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Introducing the Academic Reader

by Michael Nielsen on April 10, 2007

The Academic Reader is a new web site that makes it easier to keep track of your scientific reading. Rather than going to multiple websites every day to keep up, we pull all the sources together in a single location, so you can keep track easily. Sources include the preprint arXiv, the Physical Review, and Nature, and many new sources will be added in the months to come, including sources outside physics.

Visit version 0.01 of the site at http://www.academicreader.org.

Update: Last week the preprint ArXiv overhauled its paper numbering. A side effect, which became visible just as we announced (!), is that their back-end interface for extracting paper data is currently completely down. They promise it’ll be back soon. In the meantime, the ArXiv feeds on the Academic Reader will be bit dated. Our apologies for that.

Update 2: The ArXiv appears to be back to normal.

Update 3: We had some server downtime for about 15 mins (around 0700 UTC) due to a hastily scheduled memory upgrade needed to speed things up (thanks everyone for registering!) Sorry if you got booted off the server – we’ll try to make this more transparent in future.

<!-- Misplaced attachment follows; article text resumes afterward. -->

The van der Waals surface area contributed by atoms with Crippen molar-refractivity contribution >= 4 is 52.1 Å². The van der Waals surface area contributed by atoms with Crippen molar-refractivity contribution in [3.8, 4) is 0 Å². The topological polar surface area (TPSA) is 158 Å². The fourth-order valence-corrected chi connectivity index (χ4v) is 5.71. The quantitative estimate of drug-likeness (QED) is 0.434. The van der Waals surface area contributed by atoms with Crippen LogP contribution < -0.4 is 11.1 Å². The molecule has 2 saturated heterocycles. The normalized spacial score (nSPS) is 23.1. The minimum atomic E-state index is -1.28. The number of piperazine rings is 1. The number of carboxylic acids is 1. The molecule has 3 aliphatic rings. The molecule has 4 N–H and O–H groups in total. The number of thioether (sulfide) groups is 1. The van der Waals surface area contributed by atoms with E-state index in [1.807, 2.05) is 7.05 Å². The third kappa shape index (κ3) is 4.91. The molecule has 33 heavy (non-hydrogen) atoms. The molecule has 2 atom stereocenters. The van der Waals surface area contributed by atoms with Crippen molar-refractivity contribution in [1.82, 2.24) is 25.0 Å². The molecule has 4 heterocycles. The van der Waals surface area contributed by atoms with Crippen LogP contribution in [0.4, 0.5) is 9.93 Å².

From → General

2 Comments
  1. sean permalink

    I think this is a gret idea! I think the main value from this sort of thing is some kind of “recommendation system” by which I’m lead to papers that I otherwise wouldn’t have seen, based on the sort of papers I already read (similar to what Amazon and itunes do… “Other customers also bought…”). As such it would be nice if this was based not just on papers that I have actively placed in my library – presumably you could also collect other levels of data, such as whether I have looked at the abstract, or whether I have actually downloaded a pdf. It would also be nice to access this information for other particular users (presuming that they consent to this of course). If enough people start using this system as their primary means of accessing papers you could build up a lot of useful data this way.

  2. Thanks, Sean! We’ve actually written the code for a recommendation system, but it still has a fair bit of testing and refinement to go through before we deploy it.

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